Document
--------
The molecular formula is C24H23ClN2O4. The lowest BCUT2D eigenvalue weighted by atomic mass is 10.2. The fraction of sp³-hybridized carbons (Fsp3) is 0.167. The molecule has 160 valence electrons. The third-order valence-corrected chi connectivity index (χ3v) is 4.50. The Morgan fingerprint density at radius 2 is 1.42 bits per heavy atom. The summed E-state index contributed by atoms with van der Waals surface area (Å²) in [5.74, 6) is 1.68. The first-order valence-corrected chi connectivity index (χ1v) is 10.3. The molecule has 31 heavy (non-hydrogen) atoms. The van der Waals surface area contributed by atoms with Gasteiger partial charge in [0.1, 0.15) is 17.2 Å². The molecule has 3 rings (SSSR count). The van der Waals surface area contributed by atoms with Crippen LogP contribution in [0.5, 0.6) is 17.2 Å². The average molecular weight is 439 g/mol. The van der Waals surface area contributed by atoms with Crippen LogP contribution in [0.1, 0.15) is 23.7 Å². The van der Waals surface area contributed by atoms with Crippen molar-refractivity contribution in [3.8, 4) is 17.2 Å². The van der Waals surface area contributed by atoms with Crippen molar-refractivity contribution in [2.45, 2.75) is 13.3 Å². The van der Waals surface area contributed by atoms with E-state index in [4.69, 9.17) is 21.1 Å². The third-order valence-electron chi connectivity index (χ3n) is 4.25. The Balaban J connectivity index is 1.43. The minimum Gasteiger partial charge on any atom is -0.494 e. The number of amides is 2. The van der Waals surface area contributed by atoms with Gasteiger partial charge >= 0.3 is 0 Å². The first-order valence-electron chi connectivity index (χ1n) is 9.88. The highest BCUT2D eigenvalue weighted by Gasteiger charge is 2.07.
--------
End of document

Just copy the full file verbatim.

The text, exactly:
The molecular formula is C24H23ClN2O4. The lowest BCUT2D eigenvalue weighted by atomic mass is 10.2. The fraction of sp³-hybridized carbons (Fsp3) is 0.167. The molecule has 160 valence electrons. The third-order valence-corrected chi connectivity index (χ3v) is 4.50. The Morgan fingerprint density at radius 2 is 1.42 bits per heavy atom. The summed E-state index contributed by atoms with van der Waals surface area (Å²) in [5.74, 6) is 1.68. The first-order valence-corrected chi connectivity index (χ1v) is 10.3. The molecule has 31 heavy (non-hydrogen) atoms. The van der Waals surface area contributed by atoms with Gasteiger partial charge in [0.1, 0.15) is 17.2 Å². The molecule has 3 rings (SSSR count). The van der Waals surface area contributed by atoms with Crippen LogP contribution in [0.5, 0.6) is 17.2 Å². The average molecular weight is 439 g/mol. The van der Waals surface area contributed by atoms with Crippen LogP contribution in [0.1, 0.15) is 23.7 Å². The van der Waals surface area contributed by atoms with Crippen molar-refractivity contribution in [3.8, 4) is 17.2 Å². The van der Waals surface area contributed by atoms with Crippen molar-refractivity contribution in [2.45, 2.75) is 13.3 Å². The van der Waals surface area contributed by atoms with E-state index in [4.69, 9.17) is 21.1 Å². The third-order valence-electron chi connectivity index (χ3n) is 4.25. The Balaban J connectivity index is 1.43. The minimum Gasteiger partial charge on any atom is -0.494 e. The number of amides is 2. The van der Waals surface area contributed by atoms with Gasteiger partial charge >= 0.3 is 0 Å². The first-order valence-electron chi connectivity index (χ1n) is 9.88. The highest BCUT2D eigenvalue weighted by Gasteiger charge is 2.07.